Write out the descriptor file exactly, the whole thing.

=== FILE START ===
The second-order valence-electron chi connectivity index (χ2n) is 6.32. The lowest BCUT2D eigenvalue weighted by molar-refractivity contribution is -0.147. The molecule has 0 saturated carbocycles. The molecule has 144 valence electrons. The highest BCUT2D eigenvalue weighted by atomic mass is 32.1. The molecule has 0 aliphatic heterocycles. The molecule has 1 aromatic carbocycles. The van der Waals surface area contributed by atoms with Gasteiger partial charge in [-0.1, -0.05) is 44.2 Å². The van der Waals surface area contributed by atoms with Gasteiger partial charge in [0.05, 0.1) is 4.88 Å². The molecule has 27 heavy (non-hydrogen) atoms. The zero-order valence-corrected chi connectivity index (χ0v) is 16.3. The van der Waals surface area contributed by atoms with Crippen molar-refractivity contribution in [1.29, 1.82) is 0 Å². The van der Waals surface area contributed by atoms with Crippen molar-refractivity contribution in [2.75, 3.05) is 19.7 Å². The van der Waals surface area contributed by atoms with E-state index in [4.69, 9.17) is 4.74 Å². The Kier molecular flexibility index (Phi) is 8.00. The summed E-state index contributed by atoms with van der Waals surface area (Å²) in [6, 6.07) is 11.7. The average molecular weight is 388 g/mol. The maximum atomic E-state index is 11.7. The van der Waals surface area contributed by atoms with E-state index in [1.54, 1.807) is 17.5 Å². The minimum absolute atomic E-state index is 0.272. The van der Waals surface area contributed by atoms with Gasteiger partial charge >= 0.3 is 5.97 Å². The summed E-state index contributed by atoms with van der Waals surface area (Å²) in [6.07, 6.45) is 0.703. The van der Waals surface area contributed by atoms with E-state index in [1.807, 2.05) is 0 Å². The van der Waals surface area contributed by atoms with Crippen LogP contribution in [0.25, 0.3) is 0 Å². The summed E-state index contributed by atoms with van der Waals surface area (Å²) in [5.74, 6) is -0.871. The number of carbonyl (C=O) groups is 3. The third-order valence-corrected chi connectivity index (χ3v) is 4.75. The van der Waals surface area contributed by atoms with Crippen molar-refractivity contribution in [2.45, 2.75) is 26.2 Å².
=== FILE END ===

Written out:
The second-order valence-electron chi connectivity index (χ2n) is 6.32. The lowest BCUT2D eigenvalue weighted by molar-refractivity contribution is -0.147. The molecule has 0 saturated carbocycles. The molecule has 144 valence electrons. The highest BCUT2D eigenvalue weighted by atomic mass is 32.1. The molecule has 0 aliphatic heterocycles. The molecule has 1 aromatic carbocycles. The van der Waals surface area contributed by atoms with Gasteiger partial charge in [-0.1, -0.05) is 44.2 Å². The van der Waals surface area contributed by atoms with Gasteiger partial charge in [0.05, 0.1) is 4.88 Å². The molecule has 27 heavy (non-hydrogen) atoms. The zero-order valence-corrected chi connectivity index (χ0v) is 16.3. The van der Waals surface area contributed by atoms with Crippen molar-refractivity contribution in [1.29, 1.82) is 0 Å². The van der Waals surface area contributed by atoms with Crippen molar-refractivity contribution in [2.75, 3.05) is 19.7 Å². The van der Waals surface area contributed by atoms with E-state index in [4.69, 9.17) is 4.74 Å². The Kier molecular flexibility index (Phi) is 8.00. The summed E-state index contributed by atoms with van der Waals surface area (Å²) in [6, 6.07) is 11.7. The average molecular weight is 388 g/mol. The maximum atomic E-state index is 11.7. The van der Waals surface area contributed by atoms with E-state index in [1.54, 1.807) is 17.5 Å². The minimum absolute atomic E-state index is 0.272. The van der Waals surface area contributed by atoms with Gasteiger partial charge >= 0.3 is 5.97 Å². The summed E-state index contributed by atoms with van der Waals surface area (Å²) in [6.07, 6.45) is 0.703. The van der Waals surface area contributed by atoms with E-state index in [1.807, 2.05) is 0 Å². The van der Waals surface area contributed by atoms with Crippen LogP contribution in [0.25, 0.3) is 0 Å². The summed E-state index contributed by atoms with van der Waals surface area (Å²) in [5.74, 6) is -0.871. The number of carbonyl (C=O) groups is 3. The third-order valence-corrected chi connectivity index (χ3v) is 4.75. The van der Waals surface area contributed by atoms with Crippen molar-refractivity contribution in [2.45, 2.75) is 26.2 Å².